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Letter: ADSB Decision A Bad One - Wildman

Jody Wildman for local2 sault ste. marie
June 13th, 2012 at 10:35am

This article is a column or editorial.
The opinions expressed here are solely those of the author and do not necessarily reflect those of LOCAL2.

letter to the editor headline

I was very disappointed to read reports that at their Board meeting June 12, six out of ten Algoma District School Board (ADSB) Trustees ignored the opinions of the majority of parents and will force all central Algoma area Grade 7 and 8 students to attend Central Algoma Secondary School starting in September 2013.

Almost 60% of parents in central Algoma oppose the Grade 7-12 experiment and believe our children deserve to continue to have the high quality education and community school experience the JK-8/9-12 model provides. In my community of St. Joseph Island, we encouraged residents to look at both sides of the JK-8/9-12 versus JK-6/7-12 debate and write ADSB to express their opinion. Fifty-nine percent of our school parents wrote in, almost 87% were opposed to the JK-6/7-12 experiment.

We understand that the provincial funding formula and declining enrolment mean that status quo is not an option and parents have shown they want to be involved in trying to find innovative ways to help the ADSB and our teachers continually improve. However, consolidation and centralization should not be confused with innovation or reform. I do not accept the assertion that "bigger is better" nor do I believe that the JK-8 model is a hindrance to academic success, even in smaller schools. We should be looking for ways to guide our children through the education system and bring teachers together without taking these kids out of their home communities.

ADSB Staff have presented the 7-12 grade configuration as a superior model for academic achievement. Unfortunately, there actually is no conclusive evidence to support ADSB assertions and there was little opportunity to fully discuss parent concerns. Public meetings were tightly controlled and there are indications that teachers who opposed the 7-12 experiment were "muzzled" by their employer.

In Sault Ste. Marie, Kirkland Lake, North Bay, Manotick and Kemptville, ADSB staff and parents toured some impressive 7-12 schools and some 'not so impressive' 7-12 schools. In comparison with the six schools we visited, CASS ranked behind only two of them on the Fraser Institute's 2011 "Report Card on Ontario's Secondary Schools", based on EQAO testing. When asked, staff members in those two schools would not credit the 7-12 grade configuration as a significant factor leading to their success.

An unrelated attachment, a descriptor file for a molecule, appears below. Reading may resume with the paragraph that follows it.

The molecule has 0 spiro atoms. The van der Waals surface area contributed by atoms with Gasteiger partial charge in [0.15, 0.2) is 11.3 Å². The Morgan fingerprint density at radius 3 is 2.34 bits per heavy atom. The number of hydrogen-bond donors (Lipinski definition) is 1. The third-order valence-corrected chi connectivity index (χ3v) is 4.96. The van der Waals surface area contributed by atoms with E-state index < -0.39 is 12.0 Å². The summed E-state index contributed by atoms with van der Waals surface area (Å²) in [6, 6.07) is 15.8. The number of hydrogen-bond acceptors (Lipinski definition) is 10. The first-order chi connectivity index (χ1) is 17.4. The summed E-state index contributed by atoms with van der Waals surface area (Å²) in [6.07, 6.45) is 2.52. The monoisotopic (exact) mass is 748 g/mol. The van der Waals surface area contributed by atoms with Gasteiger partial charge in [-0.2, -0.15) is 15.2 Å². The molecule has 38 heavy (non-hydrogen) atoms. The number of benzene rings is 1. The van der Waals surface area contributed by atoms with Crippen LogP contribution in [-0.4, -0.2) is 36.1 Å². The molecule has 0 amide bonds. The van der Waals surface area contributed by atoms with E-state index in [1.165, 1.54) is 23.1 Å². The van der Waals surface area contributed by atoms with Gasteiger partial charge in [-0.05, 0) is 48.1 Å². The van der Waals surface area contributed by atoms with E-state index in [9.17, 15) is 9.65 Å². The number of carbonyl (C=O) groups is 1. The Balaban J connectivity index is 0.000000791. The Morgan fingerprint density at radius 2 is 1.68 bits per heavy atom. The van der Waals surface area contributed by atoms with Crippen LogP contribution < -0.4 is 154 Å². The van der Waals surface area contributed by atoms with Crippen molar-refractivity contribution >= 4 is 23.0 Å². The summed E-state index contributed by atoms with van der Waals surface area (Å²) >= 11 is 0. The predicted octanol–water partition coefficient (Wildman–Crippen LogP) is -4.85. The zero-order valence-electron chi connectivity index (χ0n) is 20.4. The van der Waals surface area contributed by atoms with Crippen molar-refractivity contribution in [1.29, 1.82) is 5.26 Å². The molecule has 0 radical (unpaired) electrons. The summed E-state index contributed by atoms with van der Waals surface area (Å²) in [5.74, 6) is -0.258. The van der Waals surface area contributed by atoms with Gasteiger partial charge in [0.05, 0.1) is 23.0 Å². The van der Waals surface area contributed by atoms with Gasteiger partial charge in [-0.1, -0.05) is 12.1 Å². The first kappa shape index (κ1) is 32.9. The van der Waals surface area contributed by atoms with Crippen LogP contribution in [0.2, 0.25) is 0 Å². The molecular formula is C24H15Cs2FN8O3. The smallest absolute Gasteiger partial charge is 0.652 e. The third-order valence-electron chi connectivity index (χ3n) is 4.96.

There is immense concern about what this experiment will mean for our elementary schools. Throughout the ADSB process parents asked how ADSB planned to help work through the changes that would come about with the loss of the Grade 7/8s, and what resources would be available to strengthen these new JK-6 schools. Nothing in the public meetings nor in the ADSB Staff report addressed any of these question or concerns. The lack of clarity on these questions has led many to draw their own conclusions and gave further weight to their concerns.

There is significant concern about what our Grade 7 and 8 kids will lose by not having the chance to mature in their elementary school. There is something about being in that Grade 7 and 8 classroom that gives kids an extra bit of confidence and responsibility. They feel like leaders in the school and are relied upon. They are able to take on this role in a safe, small environment where they have school staff who've seen them grow from kindergarten and where they see their parents or friend's parents volunteering in the school regularly. Research in childhood development supports the idea that kids in the crucial 11-14 age range benefit from the familiar, safe and nurturing environment their community elementary school provides. School Boards across North America are heeding this and are moving back to the JK-8/9-12 model and leaving behind failed middle school experiments.

I believe that a strong school is one of the building blocks of a strong community and of strong future residents. We have a strong school on St. Joseph Island. We are a community school, and have a good group of dedicated parent volunteers who not only help with school trips, fundraising and breakfast programs, but who have also gotten involved over the years with programming, accessing funding and helping in the classroom.

Many factors contribute to student success. Some of those can be attributed to teachers, school staff and the Board, some to parents and community. I believe the 7-12 experiment will weaken the connection to these latter two.


J. Wildman

Jody Wildman,

St. Joseph Island


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